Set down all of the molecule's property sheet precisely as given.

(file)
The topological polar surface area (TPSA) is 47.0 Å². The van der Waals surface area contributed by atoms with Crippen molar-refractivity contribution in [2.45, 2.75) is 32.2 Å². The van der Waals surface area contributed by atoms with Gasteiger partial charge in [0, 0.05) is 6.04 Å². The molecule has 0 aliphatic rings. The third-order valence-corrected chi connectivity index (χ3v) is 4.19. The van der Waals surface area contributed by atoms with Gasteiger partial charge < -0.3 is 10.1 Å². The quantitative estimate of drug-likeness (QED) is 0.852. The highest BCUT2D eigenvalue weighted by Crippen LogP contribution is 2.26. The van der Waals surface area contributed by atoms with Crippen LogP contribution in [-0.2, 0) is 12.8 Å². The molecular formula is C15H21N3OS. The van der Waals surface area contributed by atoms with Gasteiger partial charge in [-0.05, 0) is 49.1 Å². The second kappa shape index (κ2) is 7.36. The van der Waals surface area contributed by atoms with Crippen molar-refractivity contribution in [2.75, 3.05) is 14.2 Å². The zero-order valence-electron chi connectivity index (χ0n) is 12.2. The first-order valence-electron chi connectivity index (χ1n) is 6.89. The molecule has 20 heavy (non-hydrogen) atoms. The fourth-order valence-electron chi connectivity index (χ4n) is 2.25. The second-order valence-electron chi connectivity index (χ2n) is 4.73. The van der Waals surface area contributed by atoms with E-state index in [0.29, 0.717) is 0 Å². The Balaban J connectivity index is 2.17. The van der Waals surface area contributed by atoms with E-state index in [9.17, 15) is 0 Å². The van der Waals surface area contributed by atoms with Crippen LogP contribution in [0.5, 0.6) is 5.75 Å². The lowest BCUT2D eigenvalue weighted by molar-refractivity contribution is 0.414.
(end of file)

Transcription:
The topological polar surface area (TPSA) is 47.0 Å². The van der Waals surface area contributed by atoms with Crippen molar-refractivity contribution in [2.45, 2.75) is 32.2 Å². The van der Waals surface area contributed by atoms with Gasteiger partial charge in [0, 0.05) is 6.04 Å². The molecule has 0 aliphatic rings. The third-order valence-corrected chi connectivity index (χ3v) is 4.19. The van der Waals surface area contributed by atoms with Gasteiger partial charge < -0.3 is 10.1 Å². The quantitative estimate of drug-likeness (QED) is 0.852. The highest BCUT2D eigenvalue weighted by Crippen LogP contribution is 2.26. The van der Waals surface area contributed by atoms with Crippen LogP contribution in [-0.2, 0) is 12.8 Å². The molecular formula is C15H21N3OS. The van der Waals surface area contributed by atoms with Gasteiger partial charge in [-0.05, 0) is 49.1 Å². The second kappa shape index (κ2) is 7.36. The van der Waals surface area contributed by atoms with Crippen molar-refractivity contribution in [2.75, 3.05) is 14.2 Å². The zero-order valence-electron chi connectivity index (χ0n) is 12.2. The first-order valence-electron chi connectivity index (χ1n) is 6.89. The molecule has 20 heavy (non-hydrogen) atoms. The fourth-order valence-electron chi connectivity index (χ4n) is 2.25. The second-order valence-electron chi connectivity index (χ2n) is 4.73. The van der Waals surface area contributed by atoms with E-state index in [0.29, 0.717) is 0 Å². The Balaban J connectivity index is 2.17. The van der Waals surface area contributed by atoms with E-state index in [9.17, 15) is 0 Å². The van der Waals surface area contributed by atoms with Crippen LogP contribution in [0.5, 0.6) is 5.75 Å². The lowest BCUT2D eigenvalue weighted by molar-refractivity contribution is 0.414.